explosion that may be a thousand times as powerful as a supernova! Hypernovae emit huge amounts of
highly energetic gamma-rays. Eta Carinae could go any day from now to a million years from now, and
when it does, despite being 7000 light years (over 60 million billion kilometres) away, its gamma-rays could
badly damage the Earth's ozone layer and damage spacecraft, satellites and astronauts who are in space
at the time. You certainly wouldn't want to be much closer!
Above: a photograph of Eta Carinae, a blue hypergiant star. (Photo credits: NASA/HST: J. Morse (Arizona
State U.), K. Davidson (U. Minnesota) et al., WFPC2, HST, NASA).
Eta Carinae (Tseen She, lit. ‘Heaven’s Altar’, or Foramen) is a blue hypergiant star and an LBV (large
blue variable) star some 7500-8000 light years from Sol situated in the Homunculus Nebula which was
created from matter blasted off from the star. It is a variable (and probable) binary star and it is the most
massive and most luminous star in the Milky Way Galaxy. In 1843 Eta Carinae brightened by a factor of at
least ten (to magnitude -0.8), emitting almost as much light as a supernova and becoming the second
brightest star in the sky, but it survived this eruption (called a pseudo-supernova). At its observed
dimmest, between 1900 and 1940, it became magnitude 8. At the moment its magnitude is currently below
5 and so it can be seen with the naked eye. The star underwent an X-ray eclipse in 2003, most likely due
to the dynamics of wind-wind collision with a companion star. These eclipses follow a 5.52 year cycle.
Eta Carinae is now thought to be a binary system, with the main larger blue hypergiant star possessing
an initial mass of about 120 to 150 solar masses, before blasting off much of its material to reduce its
mass to around 100 solar masses. The combined mass of the system is about 130 solar masses, with an
optically invisible companion star of about 30 solar masses hidden by the cloud of material blasted off the
primary star. This lighter companion star may be a Wolf-Rayet star.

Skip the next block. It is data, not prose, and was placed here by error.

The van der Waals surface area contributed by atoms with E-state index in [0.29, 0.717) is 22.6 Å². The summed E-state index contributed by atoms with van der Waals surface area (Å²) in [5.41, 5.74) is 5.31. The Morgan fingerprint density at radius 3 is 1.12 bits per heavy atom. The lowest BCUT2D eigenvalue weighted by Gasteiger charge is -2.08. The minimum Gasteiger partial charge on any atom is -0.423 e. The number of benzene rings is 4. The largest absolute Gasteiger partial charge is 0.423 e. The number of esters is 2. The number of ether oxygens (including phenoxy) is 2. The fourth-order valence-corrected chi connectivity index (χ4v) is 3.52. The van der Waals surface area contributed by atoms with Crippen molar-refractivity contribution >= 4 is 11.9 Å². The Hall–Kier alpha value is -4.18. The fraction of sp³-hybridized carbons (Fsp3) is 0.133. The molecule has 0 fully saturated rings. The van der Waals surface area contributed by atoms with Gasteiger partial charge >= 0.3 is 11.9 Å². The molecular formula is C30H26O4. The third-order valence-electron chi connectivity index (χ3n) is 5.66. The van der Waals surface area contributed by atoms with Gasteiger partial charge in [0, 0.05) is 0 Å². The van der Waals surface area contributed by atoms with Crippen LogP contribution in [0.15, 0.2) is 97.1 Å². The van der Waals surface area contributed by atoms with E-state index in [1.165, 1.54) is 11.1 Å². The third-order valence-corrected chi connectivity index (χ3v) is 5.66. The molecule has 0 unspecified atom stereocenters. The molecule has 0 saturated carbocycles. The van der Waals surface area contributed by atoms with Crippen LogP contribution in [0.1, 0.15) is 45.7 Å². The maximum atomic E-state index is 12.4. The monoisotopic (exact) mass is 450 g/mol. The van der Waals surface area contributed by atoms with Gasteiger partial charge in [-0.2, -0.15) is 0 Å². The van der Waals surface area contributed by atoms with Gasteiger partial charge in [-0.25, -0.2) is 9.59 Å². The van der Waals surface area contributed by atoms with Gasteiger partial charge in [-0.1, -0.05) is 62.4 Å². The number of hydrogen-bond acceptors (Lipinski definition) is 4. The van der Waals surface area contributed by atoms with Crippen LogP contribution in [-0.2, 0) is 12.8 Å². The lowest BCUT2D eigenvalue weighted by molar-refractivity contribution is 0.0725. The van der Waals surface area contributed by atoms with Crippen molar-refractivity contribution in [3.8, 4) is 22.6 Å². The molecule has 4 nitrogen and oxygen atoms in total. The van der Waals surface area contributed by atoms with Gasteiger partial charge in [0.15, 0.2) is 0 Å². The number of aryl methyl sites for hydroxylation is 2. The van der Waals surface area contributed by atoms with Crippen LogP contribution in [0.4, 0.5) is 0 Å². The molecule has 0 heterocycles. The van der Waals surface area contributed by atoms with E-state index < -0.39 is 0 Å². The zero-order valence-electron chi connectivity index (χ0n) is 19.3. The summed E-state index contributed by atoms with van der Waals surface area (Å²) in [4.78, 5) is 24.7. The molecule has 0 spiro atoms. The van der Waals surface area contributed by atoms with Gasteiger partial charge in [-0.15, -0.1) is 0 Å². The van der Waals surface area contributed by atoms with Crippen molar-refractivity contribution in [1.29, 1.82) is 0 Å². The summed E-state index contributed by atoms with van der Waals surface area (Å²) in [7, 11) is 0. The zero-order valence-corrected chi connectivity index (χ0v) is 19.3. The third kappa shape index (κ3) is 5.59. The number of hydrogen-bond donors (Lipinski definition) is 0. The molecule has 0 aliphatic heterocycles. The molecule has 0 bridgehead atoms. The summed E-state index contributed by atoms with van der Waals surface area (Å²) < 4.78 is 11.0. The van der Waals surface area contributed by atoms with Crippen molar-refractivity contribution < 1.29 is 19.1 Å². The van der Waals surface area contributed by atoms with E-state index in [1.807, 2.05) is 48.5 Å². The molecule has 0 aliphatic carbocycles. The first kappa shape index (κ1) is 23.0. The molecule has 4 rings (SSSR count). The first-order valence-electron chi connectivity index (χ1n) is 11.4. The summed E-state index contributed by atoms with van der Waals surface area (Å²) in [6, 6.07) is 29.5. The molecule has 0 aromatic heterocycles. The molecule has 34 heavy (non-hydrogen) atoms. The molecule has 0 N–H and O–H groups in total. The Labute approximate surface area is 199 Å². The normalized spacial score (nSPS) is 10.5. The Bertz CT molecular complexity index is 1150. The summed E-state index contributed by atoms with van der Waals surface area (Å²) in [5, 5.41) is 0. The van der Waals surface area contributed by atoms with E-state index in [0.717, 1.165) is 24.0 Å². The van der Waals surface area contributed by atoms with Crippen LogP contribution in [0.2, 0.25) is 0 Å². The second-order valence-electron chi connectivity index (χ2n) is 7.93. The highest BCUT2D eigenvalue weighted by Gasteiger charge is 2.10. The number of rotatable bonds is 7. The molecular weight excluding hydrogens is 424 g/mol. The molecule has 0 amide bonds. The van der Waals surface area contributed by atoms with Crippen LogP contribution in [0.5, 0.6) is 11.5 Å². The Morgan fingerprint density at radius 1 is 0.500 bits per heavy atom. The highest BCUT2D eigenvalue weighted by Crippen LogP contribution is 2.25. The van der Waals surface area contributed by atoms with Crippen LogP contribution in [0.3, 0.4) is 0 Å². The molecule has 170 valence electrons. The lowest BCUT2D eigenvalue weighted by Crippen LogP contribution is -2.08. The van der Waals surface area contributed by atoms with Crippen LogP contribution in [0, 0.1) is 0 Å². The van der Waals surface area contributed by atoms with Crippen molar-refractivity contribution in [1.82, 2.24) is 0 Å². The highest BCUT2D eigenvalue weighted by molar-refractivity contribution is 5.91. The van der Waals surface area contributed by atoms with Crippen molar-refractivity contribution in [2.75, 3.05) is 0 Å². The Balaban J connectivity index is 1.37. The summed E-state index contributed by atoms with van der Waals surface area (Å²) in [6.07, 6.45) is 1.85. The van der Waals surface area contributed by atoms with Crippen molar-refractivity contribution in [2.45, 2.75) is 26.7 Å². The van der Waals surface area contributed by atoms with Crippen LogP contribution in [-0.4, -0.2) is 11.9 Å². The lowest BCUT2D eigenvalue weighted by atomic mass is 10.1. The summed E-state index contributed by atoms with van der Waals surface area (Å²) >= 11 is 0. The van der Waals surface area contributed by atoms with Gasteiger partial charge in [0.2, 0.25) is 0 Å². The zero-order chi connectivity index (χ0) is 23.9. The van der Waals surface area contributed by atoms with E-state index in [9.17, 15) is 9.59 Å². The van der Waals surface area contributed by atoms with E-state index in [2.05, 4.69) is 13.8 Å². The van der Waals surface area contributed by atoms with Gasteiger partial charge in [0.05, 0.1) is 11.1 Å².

Wolf-Rayet stars are very hot and luminous stars with a surface temperature of about 90 000 K with
strong and broad emission lines of ionised helium, carbon, oxygen and nitrogen. These ionisation lines
probably come from expanding atmospheres, expanding at 40 to 3000 km/s as the star rapidly loses
mass. Wolf-Rayets are probably the centres of initially much more massive OF stars.
Above: a 3D computer model of an OF star (Of star). OF stars are hot blue stars with prominent emission
lines in ionised helium ( He(II) or He+) and ionised nitrogen ( N(III) or N++ ) and a clear absorption
spectrum. The emission lines come from atmospheric material which is being lost from the star. OF stars
are blue hypergiants (or more specifically become blue hypergiants when mature) and are thought to
eventually evolve into Wolf-Rayet stars. OF stars are among the most massive in the galaxy. Such stars
tend to exhibit dramatic changes in luminosity, due to their instability and so become LBV (large blue
variable) stars. These stars are of spectral type O and so are a subclass of OB stars (large hot white and
blue stars of spectral types O and B) and so are ultraviolet stars (emitting most of their light as UV).
Above: Eta Carinae. (Photo credits: NASA/HST: J. Morse (Arizona State U.), K. Davidson (U. Minnesota)
et al., WFPC2, HST, NASA).
Questions remain: is there an upper mass limit to stars, and if so, then what is it? How massive can a star
be before it is too unstable to survive even by rapid mass loss? There are only about a dozen hypergiant
stars in a typical large spiral galaxy. VY Canis Majoris (VY CMa) holds the current record as the largest
star known to terrestrial observers and also one of the most luminous. It is about 2000 times the
diameter of the Sun, 4900 light-years from Earth and is red hypergiant (or perhaps a red supergiant or
the supergiant equivalent of a hypergiant star!)and a solitary star. It is thought to have been an O star of
about 30 - 40 solar masses before it left the main sequence and is predicted to go hypernova in about
100 000 years time. It's present spectral class is M, with a surface temperature of about 3000 K.
The most massive star known (to terrestrial observers) is R136a1, another blue hypergiant ,near the
Tarantula Nebula in the Large Magellanic Cloud, with an estimated mass of 265 - 320 solar masses (over
the years the maximum size of stars keeps increasing with new discoveries!). It stole the title of most
luminous star (at one time attributed to Eta Carinae) with a luminosity some 8.7 million times that of the
Sun! Supermassive stars are hypothetical stars with a mass in excess of 1000 solar masses - no star has
yet claimed this title!